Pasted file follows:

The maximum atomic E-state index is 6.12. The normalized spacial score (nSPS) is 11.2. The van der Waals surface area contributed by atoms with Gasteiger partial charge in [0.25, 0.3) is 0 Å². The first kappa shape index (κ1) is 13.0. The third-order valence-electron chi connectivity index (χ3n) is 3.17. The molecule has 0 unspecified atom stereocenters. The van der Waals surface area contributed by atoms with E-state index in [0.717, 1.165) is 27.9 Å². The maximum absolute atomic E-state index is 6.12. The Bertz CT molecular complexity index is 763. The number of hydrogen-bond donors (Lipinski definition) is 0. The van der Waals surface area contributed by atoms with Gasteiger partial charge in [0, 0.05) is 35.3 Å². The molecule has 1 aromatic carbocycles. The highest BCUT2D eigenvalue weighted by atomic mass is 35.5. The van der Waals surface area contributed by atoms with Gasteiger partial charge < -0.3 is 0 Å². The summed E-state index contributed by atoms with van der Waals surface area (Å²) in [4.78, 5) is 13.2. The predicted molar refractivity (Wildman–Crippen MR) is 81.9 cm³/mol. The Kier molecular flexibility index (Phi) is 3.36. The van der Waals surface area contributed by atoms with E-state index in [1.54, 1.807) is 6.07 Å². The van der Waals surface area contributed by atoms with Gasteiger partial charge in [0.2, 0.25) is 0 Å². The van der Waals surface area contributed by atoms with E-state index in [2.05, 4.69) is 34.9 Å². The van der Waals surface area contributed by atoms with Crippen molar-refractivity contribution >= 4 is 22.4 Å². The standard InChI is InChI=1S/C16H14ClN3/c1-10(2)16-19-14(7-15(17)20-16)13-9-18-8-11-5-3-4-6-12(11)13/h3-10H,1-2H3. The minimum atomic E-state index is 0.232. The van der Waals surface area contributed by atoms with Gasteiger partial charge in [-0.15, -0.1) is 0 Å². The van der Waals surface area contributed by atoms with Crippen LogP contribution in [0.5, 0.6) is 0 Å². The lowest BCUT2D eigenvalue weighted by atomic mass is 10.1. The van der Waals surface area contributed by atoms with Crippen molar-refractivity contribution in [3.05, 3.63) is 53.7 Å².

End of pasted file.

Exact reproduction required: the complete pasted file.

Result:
The maximum atomic E-state index is 6.12. The normalized spacial score (nSPS) is 11.2. The van der Waals surface area contributed by atoms with Gasteiger partial charge in [0.25, 0.3) is 0 Å². The first kappa shape index (κ1) is 13.0. The third-order valence-electron chi connectivity index (χ3n) is 3.17. The molecule has 0 unspecified atom stereocenters. The van der Waals surface area contributed by atoms with E-state index in [0.717, 1.165) is 27.9 Å². The maximum absolute atomic E-state index is 6.12. The Bertz CT molecular complexity index is 763. The number of hydrogen-bond donors (Lipinski definition) is 0. The van der Waals surface area contributed by atoms with Gasteiger partial charge in [0, 0.05) is 35.3 Å². The molecule has 1 aromatic carbocycles. The highest BCUT2D eigenvalue weighted by atomic mass is 35.5. The van der Waals surface area contributed by atoms with Gasteiger partial charge < -0.3 is 0 Å². The summed E-state index contributed by atoms with van der Waals surface area (Å²) in [4.78, 5) is 13.2. The predicted molar refractivity (Wildman–Crippen MR) is 81.9 cm³/mol. The Kier molecular flexibility index (Phi) is 3.36. The van der Waals surface area contributed by atoms with E-state index in [1.54, 1.807) is 6.07 Å². The van der Waals surface area contributed by atoms with Gasteiger partial charge in [0.2, 0.25) is 0 Å². The van der Waals surface area contributed by atoms with E-state index in [2.05, 4.69) is 34.9 Å². The van der Waals surface area contributed by atoms with Crippen molar-refractivity contribution >= 4 is 22.4 Å². The standard InChI is InChI=1S/C16H14ClN3/c1-10(2)16-19-14(7-15(17)20-16)13-9-18-8-11-5-3-4-6-12(11)13/h3-10H,1-2H3. The minimum atomic E-state index is 0.232. The van der Waals surface area contributed by atoms with Gasteiger partial charge in [-0.15, -0.1) is 0 Å². The van der Waals surface area contributed by atoms with Crippen LogP contribution in [0.5, 0.6) is 0 Å². The lowest BCUT2D eigenvalue weighted by atomic mass is 10.1. The van der Waals surface area contributed by atoms with Crippen molar-refractivity contribution in [3.05, 3.63) is 53.7 Å².